As I have written before, this strikes the death knell for the major Japanese broadcasting stations in Japan. Their ratings and viewership were already at all-time lows. With this conversion, they lose 20 ~ 30% of their audience.
Digital TV subscriptions and tuners are not cheap. In 2011, people with disposable income do not watch TV anymore. As I pointed out in Why the Digital Conversion Will Kill TV Tokyo and TBS:
It seems obvious to me that there's no doubt about it... Basically:
1) People with money do not watch TV
2) The only people who do watch a lot of TV have either no money or too much time on their hands; they are not active
3) Advertising to people with no money and who are not active is a waste of money.
4) When digital goes online fully, then the only people who don't have the digital equipment are poor people
5) Poor people are the only ones who watch TV Tokyo and TBS now (see #2 above)
The countdown has begun. The digital TV conversion will kill TV Tokyo and TBS.
I also hammered the point home in
The end of analogue TV broadcasting happened yesterday. Kyodo reports:
TOKYO, July 24 (AP) - (Kyodo)—Japanese broadcasters completely digitalized their terrestrial TV broadcasting noon Sunday, ending the analog transmission that began more than a half century ago, except in areas hit hard by March's earthquake and tsunami.
But the telecom ministry estimates some people nationwide have yet to prepare for the analog-to-digital shift and has increased staff for the last-minute campaign to provide people with technical help before analog TVs turn grainy by midnight Sunday.
The broadcasting industry estimates 100,000 households failed to buy essential equipment such as digital tuners and antennas as of Saturday.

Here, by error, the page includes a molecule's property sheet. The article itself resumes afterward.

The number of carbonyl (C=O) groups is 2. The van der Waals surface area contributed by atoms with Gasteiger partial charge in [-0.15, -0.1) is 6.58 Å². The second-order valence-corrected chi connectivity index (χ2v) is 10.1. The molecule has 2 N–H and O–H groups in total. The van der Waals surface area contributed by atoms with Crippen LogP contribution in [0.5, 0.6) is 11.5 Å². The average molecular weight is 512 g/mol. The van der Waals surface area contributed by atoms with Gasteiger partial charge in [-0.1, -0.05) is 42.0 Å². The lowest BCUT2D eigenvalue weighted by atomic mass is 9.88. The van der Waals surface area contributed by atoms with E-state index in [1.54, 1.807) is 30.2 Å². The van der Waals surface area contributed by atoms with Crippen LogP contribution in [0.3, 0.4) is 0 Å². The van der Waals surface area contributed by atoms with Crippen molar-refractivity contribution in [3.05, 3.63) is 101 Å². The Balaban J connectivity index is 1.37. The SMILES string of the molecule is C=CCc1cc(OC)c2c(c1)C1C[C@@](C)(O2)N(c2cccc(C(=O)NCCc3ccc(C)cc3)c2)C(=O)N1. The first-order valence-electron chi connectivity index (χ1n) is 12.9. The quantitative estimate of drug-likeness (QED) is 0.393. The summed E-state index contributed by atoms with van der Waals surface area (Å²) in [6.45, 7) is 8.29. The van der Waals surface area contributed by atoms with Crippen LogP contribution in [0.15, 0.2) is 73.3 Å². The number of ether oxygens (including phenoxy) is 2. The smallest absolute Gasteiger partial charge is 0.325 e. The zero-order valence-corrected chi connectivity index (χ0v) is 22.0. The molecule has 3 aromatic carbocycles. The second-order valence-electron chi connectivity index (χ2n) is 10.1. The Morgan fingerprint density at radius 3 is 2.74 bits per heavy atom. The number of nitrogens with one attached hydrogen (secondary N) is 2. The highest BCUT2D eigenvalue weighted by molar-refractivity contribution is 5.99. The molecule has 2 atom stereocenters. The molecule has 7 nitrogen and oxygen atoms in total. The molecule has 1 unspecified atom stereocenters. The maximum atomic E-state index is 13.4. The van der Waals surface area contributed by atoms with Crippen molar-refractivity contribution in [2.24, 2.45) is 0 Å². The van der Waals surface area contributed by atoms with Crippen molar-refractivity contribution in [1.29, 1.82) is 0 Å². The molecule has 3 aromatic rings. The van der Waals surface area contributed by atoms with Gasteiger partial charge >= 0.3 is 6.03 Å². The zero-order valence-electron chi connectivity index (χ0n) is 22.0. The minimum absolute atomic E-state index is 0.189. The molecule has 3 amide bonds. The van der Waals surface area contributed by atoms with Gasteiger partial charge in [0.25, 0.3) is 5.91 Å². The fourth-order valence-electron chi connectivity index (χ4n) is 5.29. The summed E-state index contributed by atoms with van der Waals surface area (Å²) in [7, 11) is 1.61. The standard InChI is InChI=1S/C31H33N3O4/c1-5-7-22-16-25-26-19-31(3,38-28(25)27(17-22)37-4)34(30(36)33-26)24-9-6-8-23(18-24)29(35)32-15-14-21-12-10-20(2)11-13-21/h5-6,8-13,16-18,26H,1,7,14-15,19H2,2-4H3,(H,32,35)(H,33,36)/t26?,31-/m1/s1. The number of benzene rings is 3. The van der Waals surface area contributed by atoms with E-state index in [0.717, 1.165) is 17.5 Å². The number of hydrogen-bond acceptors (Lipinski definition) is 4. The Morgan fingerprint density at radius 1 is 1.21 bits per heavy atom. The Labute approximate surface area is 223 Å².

In my opinion, those estimates are way off. Even NHK surveys and surveys by Yomiuri newspaper show a 70% ~ 80% rate which definitely repudiates those rosy numbers.
The Ministry of Internal Affairs and Communications exempted viewers in Miyagi, Iwate and Fukushima prefectures from the nationwide start of the land-based digital TV broadcasting, putting off the project there until March next year.
Japan's analog television service began in 1953.
Japanese broadcasters digitalized their transmission of programs in stages after the relevant law passed parliament in 2001. The digital broadcasting, along with the traditional analog transmission, began inTokyo and two other major cities of Osaka and Nagoya in 2003 and spread nationwide in 2006.
The video talks about the end of analogue TV and how they are getting massive amounts of complaints and inquiries from people about it.... I imagine many people will not be too happy when they find out that they cannot watch TV anymore unless they cough up a few thousand dollars to watch it.
So, it's the beginning of the end. TV is sliding into irrelevance and oblivion. Good riddance.
Thanks to News on Japan